In healthcare and medical research, the first major initiatives on women’s health research started under a woman NIH director.  Senator Susan Collins (R-ME) has said, ‘‘Women…bring different perspectives than men do to public policy issues…I don’t think it’s a coincidence that federal funding for women’s health care research went up once more women were elected to the House and Senate. We ensure that concerns that affect women disproportionately are brought to the table.’’  I don’t believe it was a coincidence that it took a woman president at Princeton, Shirley Tilghman, before a faculty benefit was destigmatized; delaying the tenure clock to allow faculty more time to achieve tenure after birth of a child was made mandatory for both men and women faculty.



Even the financial guru, Warren Buffet has become a believer in the benefits of gender diversity, saying “…an even greater enemy of change may well be the ingrained attitudes of those who simply cannot imagine a world different from the one they’ve lived in…So, my fellow males…get onboard. The closer that America comes to fully employing the talents of all its citizens, the greater its output of goods and services will be. We’ve seen what can be accomplished when we use 50% of our human capacity. If you visualize what 100% can do, you’ll join me as an unbridled optimist about America’s future.” (http://money.cnn.com/2013/05/02/leadership/warren-buffett-women.pr.fortune/)



Finally, we are at a unique period in human development. Sally Helgeson [6] has recently stated, “…men, women and children all increasingly use the same technologies to perform most of their routine tasks. It is startling to consider that this is actually the first time in human history that men and women have used the same primary tools in their work…Now that we all employ the same devices, our daily experiences have become more similar. This has the effect of freeing both men and women from generic expectations linked to gender.”



Why are we still living with the historical artifact of workplaces that were designed by wealthy EuroAmerican men for EuroAmerican men, given all this evidence about the benefits of gender diversity in leadership?  Kunin writes, “…many women who have careers…are still flummoxed by the most age-old problem: how to have a job and take care of the children, the elderly, the sick, and the disabled. Until we find a way to sort out how to share these responsibilities – between spouses, partners, employers, and governments – gender equality will remain an elusive goal.”[7] Isn’t it time to move beyond the outdated sociocultural norms to those more suited for our current century and embrace diversity in leadership – diversity in gender being one important element?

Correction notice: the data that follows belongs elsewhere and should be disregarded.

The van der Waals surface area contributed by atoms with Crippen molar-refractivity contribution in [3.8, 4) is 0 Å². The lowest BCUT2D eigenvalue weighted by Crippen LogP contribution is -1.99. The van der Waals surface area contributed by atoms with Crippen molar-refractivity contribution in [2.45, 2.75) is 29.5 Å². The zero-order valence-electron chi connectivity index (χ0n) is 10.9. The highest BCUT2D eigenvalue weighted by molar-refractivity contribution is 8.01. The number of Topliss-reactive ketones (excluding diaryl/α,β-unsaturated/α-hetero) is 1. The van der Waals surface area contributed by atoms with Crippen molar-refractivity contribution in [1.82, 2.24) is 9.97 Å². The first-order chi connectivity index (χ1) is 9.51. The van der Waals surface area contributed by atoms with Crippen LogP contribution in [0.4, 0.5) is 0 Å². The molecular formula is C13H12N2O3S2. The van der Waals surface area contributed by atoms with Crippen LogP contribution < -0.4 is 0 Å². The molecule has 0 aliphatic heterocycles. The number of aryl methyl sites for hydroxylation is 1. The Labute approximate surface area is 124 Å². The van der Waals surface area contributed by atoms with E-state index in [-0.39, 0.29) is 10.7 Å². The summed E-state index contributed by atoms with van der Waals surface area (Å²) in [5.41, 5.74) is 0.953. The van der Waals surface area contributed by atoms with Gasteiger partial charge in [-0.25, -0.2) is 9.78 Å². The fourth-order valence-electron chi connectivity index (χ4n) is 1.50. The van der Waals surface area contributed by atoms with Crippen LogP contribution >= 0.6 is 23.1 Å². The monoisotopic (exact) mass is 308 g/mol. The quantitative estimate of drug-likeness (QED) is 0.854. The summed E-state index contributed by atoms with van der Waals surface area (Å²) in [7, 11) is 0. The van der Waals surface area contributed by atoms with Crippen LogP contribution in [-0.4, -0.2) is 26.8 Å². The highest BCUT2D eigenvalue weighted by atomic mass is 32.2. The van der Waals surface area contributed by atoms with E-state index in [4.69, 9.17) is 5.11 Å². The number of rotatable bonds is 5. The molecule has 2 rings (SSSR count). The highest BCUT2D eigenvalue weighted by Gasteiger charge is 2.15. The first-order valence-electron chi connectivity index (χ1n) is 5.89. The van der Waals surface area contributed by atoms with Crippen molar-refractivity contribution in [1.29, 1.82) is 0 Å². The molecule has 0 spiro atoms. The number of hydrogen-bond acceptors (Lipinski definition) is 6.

Achieving  gender diversity in academic healthcare leadership – The way forward

I propose several approaches. The first is an organizational development approach we call the leadership continuum,[8] combining the framework of Ely and Myerson[9] with career stages. Organizations can assess their status and decide where to strategically focus their efforts – at early or mid-to-senior career stages – and in equipping women with needed skills, creating equal opportunities, valuing relational skills and increasing visibility of women, or assessing and revising the work culture. Ely and Myerson [9] emphasize that while the first three areas are necessary, they are not sufficient unless the work culture and entrenched sociocultural norms are addressed. Our conceptual model for leadership development for women emphasizes this point.[10] For example, the U.S. National Science Foundation (http://www.nsf.gov/crssprgm/advance/) has sponsored institutional culture transformation grants (ADVANCE) for advancing women in STEM fields since 2001, and significant incremental changes in individual universities have been achieved. We have studied the outcomes of our national ELAM program to advance senior women faculty in medical, dental and public health schools; our results show significant advances when graduates are compared with matched women who have not attended (http://journals.lww.com/academicmedicine/Fulltext/2008/05000/Evaluating_a_Leadership_Program__A_Comparative,.13.aspx) , and deans of medical (http://journals.lww.com/academicmedicine/Fulltext/2009/01000/Medical_School_Deans__Perceptions_of.23.aspx) and dental [11] schools see positive impact on their organizations. [12]  However, neither of these initiatives nor others have yet produced a substantial national change in the sociocultural norms.